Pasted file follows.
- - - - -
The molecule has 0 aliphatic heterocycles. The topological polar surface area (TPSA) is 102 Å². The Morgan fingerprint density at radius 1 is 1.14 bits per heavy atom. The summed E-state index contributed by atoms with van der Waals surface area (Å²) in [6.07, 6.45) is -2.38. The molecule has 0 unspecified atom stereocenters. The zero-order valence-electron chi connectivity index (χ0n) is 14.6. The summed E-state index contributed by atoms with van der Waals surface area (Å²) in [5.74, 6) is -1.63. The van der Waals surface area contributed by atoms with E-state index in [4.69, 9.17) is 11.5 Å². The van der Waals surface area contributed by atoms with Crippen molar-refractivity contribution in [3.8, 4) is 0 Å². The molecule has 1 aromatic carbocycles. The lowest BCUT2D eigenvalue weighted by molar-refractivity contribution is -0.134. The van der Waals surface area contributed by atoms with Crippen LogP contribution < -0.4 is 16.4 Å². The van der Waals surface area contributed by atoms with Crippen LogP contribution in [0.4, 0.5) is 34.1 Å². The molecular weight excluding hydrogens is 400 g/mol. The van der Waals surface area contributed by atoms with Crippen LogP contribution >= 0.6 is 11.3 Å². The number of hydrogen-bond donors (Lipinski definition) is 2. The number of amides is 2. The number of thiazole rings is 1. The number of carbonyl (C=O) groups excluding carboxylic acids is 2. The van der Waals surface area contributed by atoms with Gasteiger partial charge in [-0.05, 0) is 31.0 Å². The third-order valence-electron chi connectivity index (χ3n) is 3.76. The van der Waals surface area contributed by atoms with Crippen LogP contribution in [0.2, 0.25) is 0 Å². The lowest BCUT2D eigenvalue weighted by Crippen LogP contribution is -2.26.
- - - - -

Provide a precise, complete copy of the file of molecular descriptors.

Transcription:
The molecule has 0 aliphatic heterocycles. The topological polar surface area (TPSA) is 102 Å². The Morgan fingerprint density at radius 1 is 1.14 bits per heavy atom. The summed E-state index contributed by atoms with van der Waals surface area (Å²) in [6.07, 6.45) is -2.38. The molecule has 0 unspecified atom stereocenters. The zero-order valence-electron chi connectivity index (χ0n) is 14.6. The summed E-state index contributed by atoms with van der Waals surface area (Å²) in [5.74, 6) is -1.63. The van der Waals surface area contributed by atoms with E-state index in [4.69, 9.17) is 11.5 Å². The van der Waals surface area contributed by atoms with Crippen molar-refractivity contribution in [3.8, 4) is 0 Å². The molecule has 1 aromatic carbocycles. The lowest BCUT2D eigenvalue weighted by molar-refractivity contribution is -0.134. The van der Waals surface area contributed by atoms with Crippen LogP contribution < -0.4 is 16.4 Å². The van der Waals surface area contributed by atoms with Crippen LogP contribution in [0.4, 0.5) is 34.1 Å². The molecular weight excluding hydrogens is 400 g/mol. The van der Waals surface area contributed by atoms with Crippen LogP contribution >= 0.6 is 11.3 Å². The number of hydrogen-bond donors (Lipinski definition) is 2. The number of amides is 2. The number of thiazole rings is 1. The number of carbonyl (C=O) groups excluding carboxylic acids is 2. The van der Waals surface area contributed by atoms with Gasteiger partial charge in [-0.05, 0) is 31.0 Å². The third-order valence-electron chi connectivity index (χ3n) is 3.76. The van der Waals surface area contributed by atoms with Crippen LogP contribution in [0.2, 0.25) is 0 Å². The lowest BCUT2D eigenvalue weighted by Crippen LogP contribution is -2.26.